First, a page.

We had the scene where Mildred goes up the ladder, so we need to add a ladder. How would that work out? What would be best for the actual sequence of the fire? After that, it was more the actual elements of putting up a billboard. They’re gigantic pieces of wood that took a special crane to put up, but we got in touch with a lot of local billboard businesses. Everyone was super nice, helpful and informative. My set decorator and I found a billboard company close to the town where we were shooting, so we even went there to take photographs of their place, to have the bigger picture of how these things are done.
We contracted a local billboard company to help us put the big posts in the ground. After that, our carpenters built the rest of the structure. What was, of course, interesting is that because we had a lot of fire in our film, everything had to be fireproof, so there was a lot of logistical conversation about how the billboards would burn, and in what order, how would we replace them. That was super complex and took a lot of meetings.
In terms of the actual content — the boards, and how they would be represented — I basically photoshopped trillions of fonts in different colors and layouts, of how the words would be on each board. It was actually Martin’s idea to do the red background, which was at first like: “Oh, wow.” Once we tried it out, it was like, “Oh yeah, definitely. Let’s go for that.” It’s the most alarming and unexpected color.
Then, we had the general idea, and we just wanted to see how it would feel, so we all went out to the space and put up really large posters that we were holding, just to get an idea of the scale. After that, we photoshopped the things into site-specific photos, and we even made a small model of the road, with toy cars and the billboards on it.
Pretty much the day after we put up the billboards, our location manager started getting complaints from people around that area. It’s pretty much the South, and people are quite conservative, so especially the “Raped While Dying” board was extremely upsetting to people who were driving around with their kids.
We had only unveiled it to show the director — it was a test day — and already, we started getting calls, which, funny enough, didn’t really even occur to me. At that point, I became so desensitized to it, because it’s really intense when you see it the first time, and then you’re there every day, minding other stuff, so I’d forgotten how intense it is to see the first time.
Our location manager was really good in keeping every local authority or local community happy with our process, but it was a huge ordeal. We always had to have four carpenters or riggers and two lifts, every night and every morning, to cover and uncover these boards. Quite frankly, I think we were happy when they finally got burned, because at least one was completely dark and couldn’t bother anybody anymore.
You transformed an antiques shop into a police station for the film. Can you explain the out-of-the-box thinking that comes with being a production designer?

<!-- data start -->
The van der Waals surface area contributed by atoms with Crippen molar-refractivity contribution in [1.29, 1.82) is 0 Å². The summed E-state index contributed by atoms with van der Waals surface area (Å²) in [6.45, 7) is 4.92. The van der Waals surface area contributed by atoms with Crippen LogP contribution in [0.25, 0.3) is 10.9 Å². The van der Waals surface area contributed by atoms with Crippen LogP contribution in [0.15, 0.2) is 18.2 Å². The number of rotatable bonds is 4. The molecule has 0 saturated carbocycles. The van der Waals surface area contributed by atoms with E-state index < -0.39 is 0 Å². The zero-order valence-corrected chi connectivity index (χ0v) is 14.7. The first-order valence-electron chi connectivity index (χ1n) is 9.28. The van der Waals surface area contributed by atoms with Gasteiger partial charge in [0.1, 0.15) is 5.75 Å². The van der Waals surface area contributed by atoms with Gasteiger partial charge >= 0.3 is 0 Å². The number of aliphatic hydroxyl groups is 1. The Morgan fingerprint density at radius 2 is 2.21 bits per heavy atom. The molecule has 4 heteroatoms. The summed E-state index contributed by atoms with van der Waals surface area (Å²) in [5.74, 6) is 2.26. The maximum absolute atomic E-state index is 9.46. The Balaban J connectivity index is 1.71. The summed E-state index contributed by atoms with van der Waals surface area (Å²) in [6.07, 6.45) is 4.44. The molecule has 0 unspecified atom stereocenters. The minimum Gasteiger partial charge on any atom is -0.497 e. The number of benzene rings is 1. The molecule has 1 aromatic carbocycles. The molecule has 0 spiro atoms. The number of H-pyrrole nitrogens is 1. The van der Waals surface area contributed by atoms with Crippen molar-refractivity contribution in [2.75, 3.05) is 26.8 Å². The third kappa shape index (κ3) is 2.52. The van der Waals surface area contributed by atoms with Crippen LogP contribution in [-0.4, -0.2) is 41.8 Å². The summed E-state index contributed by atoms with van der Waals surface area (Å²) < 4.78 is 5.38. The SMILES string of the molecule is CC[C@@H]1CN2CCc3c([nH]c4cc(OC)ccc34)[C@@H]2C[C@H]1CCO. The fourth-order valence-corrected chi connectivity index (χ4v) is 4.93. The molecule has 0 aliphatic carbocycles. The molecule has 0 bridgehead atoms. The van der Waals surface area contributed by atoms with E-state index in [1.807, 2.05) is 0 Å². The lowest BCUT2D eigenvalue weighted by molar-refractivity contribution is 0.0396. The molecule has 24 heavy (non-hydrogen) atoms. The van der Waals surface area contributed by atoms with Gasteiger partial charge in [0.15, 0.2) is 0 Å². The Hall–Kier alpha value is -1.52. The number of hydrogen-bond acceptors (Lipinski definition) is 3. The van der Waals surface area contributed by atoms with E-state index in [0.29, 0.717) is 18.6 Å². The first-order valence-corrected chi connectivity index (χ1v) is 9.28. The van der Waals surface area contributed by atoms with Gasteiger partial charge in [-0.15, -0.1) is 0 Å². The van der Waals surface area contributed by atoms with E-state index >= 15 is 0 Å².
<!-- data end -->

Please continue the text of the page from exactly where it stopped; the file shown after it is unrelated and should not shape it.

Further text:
You start with the information you have from the script, and then, of course, starting to pull references, you go to the larger picture of: What is this town? It’s obviously a place that’s a bit stuck in time, so we’re going with an older version of a police station that had a large bullpen, and these architectural moldings—things like that.
We grabbed a lot of references and decided on a look that was distinctly older than what modern police stations are. We wanted to be authentic as much as we could to the area, so we went down to the local police station, which was only a few doors down from where we were shooting, and they were lovely. We talked to people, and when we told them about the layout we were planning, people were always saying, “Oh yeah, that’s how our old police station was before we renovated.” It sort of made sense like, Okay, we’re assuming this town is more stuck in time than maybe what it would be, but that’s the point. As we can see, some people’s attitudes are still antiquated, so that helped.
After that, you start thinking, “What are your restrictions within the building?” A big thing for us was, we were going to burn down the building. We had to have serious fire in the front and inside, so that is a major restriction. Because everything has to be built to fireproof code, and with fireproof material. The second thing is, we couldn’t actually damage the existing structure. These people are going to want to receive it afterwards exactly how it was. What we ended up doing was literally building a set within the set. We had to build a completely new floor and completely new walls within the existing structure because those walls were going to get damaged, and that floor was going to get damaged. We removed it afterwards, and were back to the original building. So it was interesting. It was almost like building on a stage, only you’re inside a building.
In that particular case, we had to completely redo the façade of the building because it was just a regular storefront, and it had to look more like a police station. Our scenic department had to match the actual existing brick of the building, so you don’t notice the points where they’re all connecting. The new brick was, of course fireproof, and it was the protective part so that the original brick wouldn’t get damaged. A lot of those kinds of restrictions come into play when you’re designing, which is actually helpful. You’re not designing out of nothing — you have rules and guidelines you have to adhere to.